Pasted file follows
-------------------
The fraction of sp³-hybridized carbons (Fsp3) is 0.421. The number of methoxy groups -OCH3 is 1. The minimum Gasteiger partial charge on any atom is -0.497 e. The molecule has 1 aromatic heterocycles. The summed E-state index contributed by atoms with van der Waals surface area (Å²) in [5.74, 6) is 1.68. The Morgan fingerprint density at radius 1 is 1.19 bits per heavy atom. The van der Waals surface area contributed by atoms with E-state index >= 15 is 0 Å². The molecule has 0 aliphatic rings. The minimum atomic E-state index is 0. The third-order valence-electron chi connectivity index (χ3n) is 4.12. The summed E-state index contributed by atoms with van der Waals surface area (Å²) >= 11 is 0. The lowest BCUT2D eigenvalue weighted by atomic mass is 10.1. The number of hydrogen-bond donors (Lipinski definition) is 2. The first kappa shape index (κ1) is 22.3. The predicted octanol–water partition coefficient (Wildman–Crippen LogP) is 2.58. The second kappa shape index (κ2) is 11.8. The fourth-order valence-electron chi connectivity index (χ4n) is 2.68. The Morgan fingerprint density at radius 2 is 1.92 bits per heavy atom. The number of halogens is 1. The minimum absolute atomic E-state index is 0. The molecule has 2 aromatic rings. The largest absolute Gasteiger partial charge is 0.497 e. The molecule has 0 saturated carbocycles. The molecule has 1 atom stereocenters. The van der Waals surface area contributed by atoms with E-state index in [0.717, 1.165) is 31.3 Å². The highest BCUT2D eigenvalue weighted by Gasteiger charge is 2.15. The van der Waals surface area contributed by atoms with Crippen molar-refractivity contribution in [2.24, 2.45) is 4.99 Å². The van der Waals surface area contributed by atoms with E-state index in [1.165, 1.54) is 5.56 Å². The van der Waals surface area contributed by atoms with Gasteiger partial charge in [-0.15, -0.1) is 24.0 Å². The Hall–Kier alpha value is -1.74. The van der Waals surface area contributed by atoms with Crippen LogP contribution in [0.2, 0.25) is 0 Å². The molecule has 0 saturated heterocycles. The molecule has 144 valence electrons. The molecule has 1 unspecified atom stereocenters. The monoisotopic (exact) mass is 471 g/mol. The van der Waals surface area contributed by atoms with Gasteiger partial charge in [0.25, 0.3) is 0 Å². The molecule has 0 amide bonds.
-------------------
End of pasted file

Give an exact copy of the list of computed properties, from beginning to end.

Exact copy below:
The fraction of sp³-hybridized carbons (Fsp3) is 0.421. The number of methoxy groups -OCH3 is 1. The minimum Gasteiger partial charge on any atom is -0.497 e. The molecule has 1 aromatic heterocycles. The summed E-state index contributed by atoms with van der Waals surface area (Å²) in [5.74, 6) is 1.68. The Morgan fingerprint density at radius 1 is 1.19 bits per heavy atom. The van der Waals surface area contributed by atoms with E-state index >= 15 is 0 Å². The molecule has 0 aliphatic rings. The minimum atomic E-state index is 0. The third-order valence-electron chi connectivity index (χ3n) is 4.12. The summed E-state index contributed by atoms with van der Waals surface area (Å²) >= 11 is 0. The lowest BCUT2D eigenvalue weighted by atomic mass is 10.1. The number of hydrogen-bond donors (Lipinski definition) is 2. The first kappa shape index (κ1) is 22.3. The predicted octanol–water partition coefficient (Wildman–Crippen LogP) is 2.58. The second kappa shape index (κ2) is 11.8. The fourth-order valence-electron chi connectivity index (χ4n) is 2.68. The Morgan fingerprint density at radius 2 is 1.92 bits per heavy atom. The number of halogens is 1. The minimum absolute atomic E-state index is 0. The molecule has 2 aromatic rings. The largest absolute Gasteiger partial charge is 0.497 e. The molecule has 0 saturated carbocycles. The molecule has 1 atom stereocenters. The van der Waals surface area contributed by atoms with E-state index in [0.717, 1.165) is 31.3 Å². The highest BCUT2D eigenvalue weighted by Gasteiger charge is 2.15. The van der Waals surface area contributed by atoms with Crippen molar-refractivity contribution in [2.24, 2.45) is 4.99 Å². The van der Waals surface area contributed by atoms with E-state index in [1.165, 1.54) is 5.56 Å². The van der Waals surface area contributed by atoms with Gasteiger partial charge in [-0.15, -0.1) is 24.0 Å². The Hall–Kier alpha value is -1.74. The van der Waals surface area contributed by atoms with Crippen LogP contribution in [0.2, 0.25) is 0 Å². The molecule has 0 saturated heterocycles. The molecule has 144 valence electrons. The molecule has 1 unspecified atom stereocenters. The monoisotopic (exact) mass is 471 g/mol. The van der Waals surface area contributed by atoms with Gasteiger partial charge in [0.25, 0.3) is 0 Å². The molecule has 0 amide bonds.